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The term phacocele is derived from a Greek word, where ‘phaco’ denotes lens and ‘kele’ meaning herniation. It is an unusual and very rare clinical condition.1
A 48-year-old male patient presented with sudden-onset diminution of vision, redness, pain in his left eye following blunt trauma 2 days ago. There was no significant ocular or systemic history. Visual acuity was perception of light positive with projection of rays accurate in left eye and 20/20 in right eye. On slit-lamp examination of the affected eye, there was a solid globular mass in the subconjunctival space located in the superonasal quadrant measuring 8×9 mm with smooth surface and rounded margins. There was an area of suspected scleral dehiscence, temporal to the mass lesion with uveal show (figure 1A). There was diffuse corneal oedema with descemet's folds. Anterior chamber detail was not clearly visible because of hyphaema (figure 1B). Intraocular pressure was 4 mm Hg. B-scan ultrasonography (USG) for the posterior segment revealed dispersed haemorrhage in the anterior vitreous with absence of lens spike in the axial scan. Immersion B-scan USG of mass lesion revealed a hypoechoic lesion in the subconjunctival space with moderate internal reflectivity along with high surface reflectivity (figure 1C).
Based on the findings, a diagnosis of traumatic phacocele was made. Under general anaesthesia, scleral wound was explored and lens was delivered from the subconjunctival space followed by limited wound side vitrectomy and subsequent closer of the scleral wound with an absorbable polyglactin suture. Postoperatively at the end of 8 weeks, fundus evaluation revealed a chorioretinal macular scar along with optic atrophy because of the same visual prognosis was guarded and the patient denied any further intervention.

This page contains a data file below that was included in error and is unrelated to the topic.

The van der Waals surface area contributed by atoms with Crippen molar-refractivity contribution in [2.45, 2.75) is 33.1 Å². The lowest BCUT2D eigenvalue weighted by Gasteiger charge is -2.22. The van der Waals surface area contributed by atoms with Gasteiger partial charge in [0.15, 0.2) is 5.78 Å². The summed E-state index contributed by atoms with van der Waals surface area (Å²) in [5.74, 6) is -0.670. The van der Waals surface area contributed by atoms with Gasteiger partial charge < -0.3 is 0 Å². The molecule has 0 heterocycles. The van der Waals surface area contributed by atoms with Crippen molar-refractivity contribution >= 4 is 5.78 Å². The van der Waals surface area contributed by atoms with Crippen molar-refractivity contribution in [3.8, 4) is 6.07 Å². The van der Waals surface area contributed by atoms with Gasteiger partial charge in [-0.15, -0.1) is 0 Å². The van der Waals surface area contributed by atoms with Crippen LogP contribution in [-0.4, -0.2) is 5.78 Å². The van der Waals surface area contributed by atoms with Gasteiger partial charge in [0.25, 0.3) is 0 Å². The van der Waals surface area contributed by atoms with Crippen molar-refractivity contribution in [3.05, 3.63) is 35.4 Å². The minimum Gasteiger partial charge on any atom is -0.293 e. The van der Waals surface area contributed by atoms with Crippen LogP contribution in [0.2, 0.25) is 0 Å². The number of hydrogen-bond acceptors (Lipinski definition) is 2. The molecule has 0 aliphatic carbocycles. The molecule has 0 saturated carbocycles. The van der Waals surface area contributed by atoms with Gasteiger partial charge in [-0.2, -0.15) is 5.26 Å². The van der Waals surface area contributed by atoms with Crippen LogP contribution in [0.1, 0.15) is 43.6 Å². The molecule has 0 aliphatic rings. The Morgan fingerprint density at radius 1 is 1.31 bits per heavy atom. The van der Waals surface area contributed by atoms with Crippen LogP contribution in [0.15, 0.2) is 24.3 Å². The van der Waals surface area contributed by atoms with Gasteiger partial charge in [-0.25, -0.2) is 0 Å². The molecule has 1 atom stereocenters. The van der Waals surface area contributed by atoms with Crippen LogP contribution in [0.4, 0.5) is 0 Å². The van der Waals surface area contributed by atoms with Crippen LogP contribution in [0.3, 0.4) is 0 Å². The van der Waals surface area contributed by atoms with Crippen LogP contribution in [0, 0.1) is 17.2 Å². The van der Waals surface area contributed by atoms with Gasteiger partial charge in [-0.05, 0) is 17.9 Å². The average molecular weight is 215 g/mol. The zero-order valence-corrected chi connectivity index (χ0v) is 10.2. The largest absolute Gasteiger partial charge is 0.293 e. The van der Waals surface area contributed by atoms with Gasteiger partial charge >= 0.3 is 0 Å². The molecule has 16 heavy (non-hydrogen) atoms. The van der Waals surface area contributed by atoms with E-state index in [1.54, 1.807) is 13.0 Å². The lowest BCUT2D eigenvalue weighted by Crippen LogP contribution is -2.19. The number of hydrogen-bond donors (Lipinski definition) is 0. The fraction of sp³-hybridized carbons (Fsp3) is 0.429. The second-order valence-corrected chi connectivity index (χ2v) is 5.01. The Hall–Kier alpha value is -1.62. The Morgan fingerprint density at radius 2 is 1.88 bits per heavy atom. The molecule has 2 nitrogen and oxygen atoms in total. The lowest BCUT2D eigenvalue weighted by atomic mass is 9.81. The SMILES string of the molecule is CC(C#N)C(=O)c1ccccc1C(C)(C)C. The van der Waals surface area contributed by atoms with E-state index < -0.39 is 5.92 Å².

Traumatic phacocele usually occurs due to indirect impact on the globe following blunt trauma. The superonasal quadrant near the limbus is the most common location of phacocele. It is seen more commonly in elderly people with rigid sclera rather than in children with elastic ocular coats. Predisposing factors include previous surgical or traumatic scleral scar, recurrent episodes of scleritis, and others. 2 3
Diagnosis is based on meticulous history and clinical examination with the added B-scan ultrasound, ultrasound biomicroscopy and MRI in selected cases. Management involves wound exploration, removal of lens, limited vitrectomy and wound repair with or without primary implantation of intraocular lens either in the anterior chamber or in the posterior chamber with intrascleral haptic fixation.
High index of suspicion for phacocele should be kept in mind in acute-onset subconjunctival cyst following blunt trauma.
With the help of B-scan ultrasonography, diagnosis can be confirmed and greater anatomical details can be obtained.
Lens extraction with meticulous repair of the scleral defect should be done as early as possible followed by visual rehabilitation at a later stage for optimal visual outcome.
Contributors MHC, AR, AP and JSU have evaluated the case in detail, followed by surgical intervention with optimal outcome. All authors have critically evaluated the case and wrote the report.
Competing interests None declared.
Patient consent Obtained.
Provenance and peer review Not commissioned; externally peer reviewed.